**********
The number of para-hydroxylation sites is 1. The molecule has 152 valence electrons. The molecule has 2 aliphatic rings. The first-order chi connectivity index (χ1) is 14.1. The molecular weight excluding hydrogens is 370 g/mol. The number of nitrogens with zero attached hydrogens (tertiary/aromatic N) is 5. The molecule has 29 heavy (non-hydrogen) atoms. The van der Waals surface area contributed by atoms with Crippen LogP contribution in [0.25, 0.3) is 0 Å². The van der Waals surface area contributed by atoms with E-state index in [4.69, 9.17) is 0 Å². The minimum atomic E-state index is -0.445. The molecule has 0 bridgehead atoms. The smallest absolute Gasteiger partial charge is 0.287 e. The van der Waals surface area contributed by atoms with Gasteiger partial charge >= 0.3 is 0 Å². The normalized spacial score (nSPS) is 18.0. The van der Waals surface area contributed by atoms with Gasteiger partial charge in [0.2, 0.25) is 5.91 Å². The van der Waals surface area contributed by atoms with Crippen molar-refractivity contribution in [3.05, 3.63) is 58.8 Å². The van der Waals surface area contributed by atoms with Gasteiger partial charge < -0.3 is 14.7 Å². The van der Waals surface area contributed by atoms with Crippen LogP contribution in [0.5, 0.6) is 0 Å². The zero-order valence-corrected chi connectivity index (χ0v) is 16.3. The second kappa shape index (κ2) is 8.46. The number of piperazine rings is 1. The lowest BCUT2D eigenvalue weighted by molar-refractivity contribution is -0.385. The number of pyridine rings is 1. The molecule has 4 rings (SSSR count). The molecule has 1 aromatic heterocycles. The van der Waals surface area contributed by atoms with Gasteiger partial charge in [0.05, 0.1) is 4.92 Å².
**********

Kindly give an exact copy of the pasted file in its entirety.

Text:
The number of para-hydroxylation sites is 1. The molecule has 152 valence electrons. The molecule has 2 aliphatic rings. The first-order chi connectivity index (χ1) is 14.1. The molecular weight excluding hydrogens is 370 g/mol. The number of nitrogens with zero attached hydrogens (tertiary/aromatic N) is 5. The molecule has 29 heavy (non-hydrogen) atoms. The van der Waals surface area contributed by atoms with Crippen LogP contribution in [0.25, 0.3) is 0 Å². The van der Waals surface area contributed by atoms with E-state index in [4.69, 9.17) is 0 Å². The minimum atomic E-state index is -0.445. The molecule has 0 bridgehead atoms. The smallest absolute Gasteiger partial charge is 0.287 e. The van der Waals surface area contributed by atoms with Gasteiger partial charge >= 0.3 is 0 Å². The normalized spacial score (nSPS) is 18.0. The van der Waals surface area contributed by atoms with Gasteiger partial charge in [0.2, 0.25) is 5.91 Å². The van der Waals surface area contributed by atoms with Crippen molar-refractivity contribution in [3.05, 3.63) is 58.8 Å². The van der Waals surface area contributed by atoms with Gasteiger partial charge < -0.3 is 14.7 Å². The van der Waals surface area contributed by atoms with Crippen LogP contribution in [0.5, 0.6) is 0 Å². The zero-order valence-corrected chi connectivity index (χ0v) is 16.3. The second kappa shape index (κ2) is 8.46. The number of piperazine rings is 1. The lowest BCUT2D eigenvalue weighted by molar-refractivity contribution is -0.385. The number of pyridine rings is 1. The molecule has 4 rings (SSSR count). The molecule has 1 aromatic heterocycles. The van der Waals surface area contributed by atoms with Gasteiger partial charge in [0.05, 0.1) is 4.92 Å².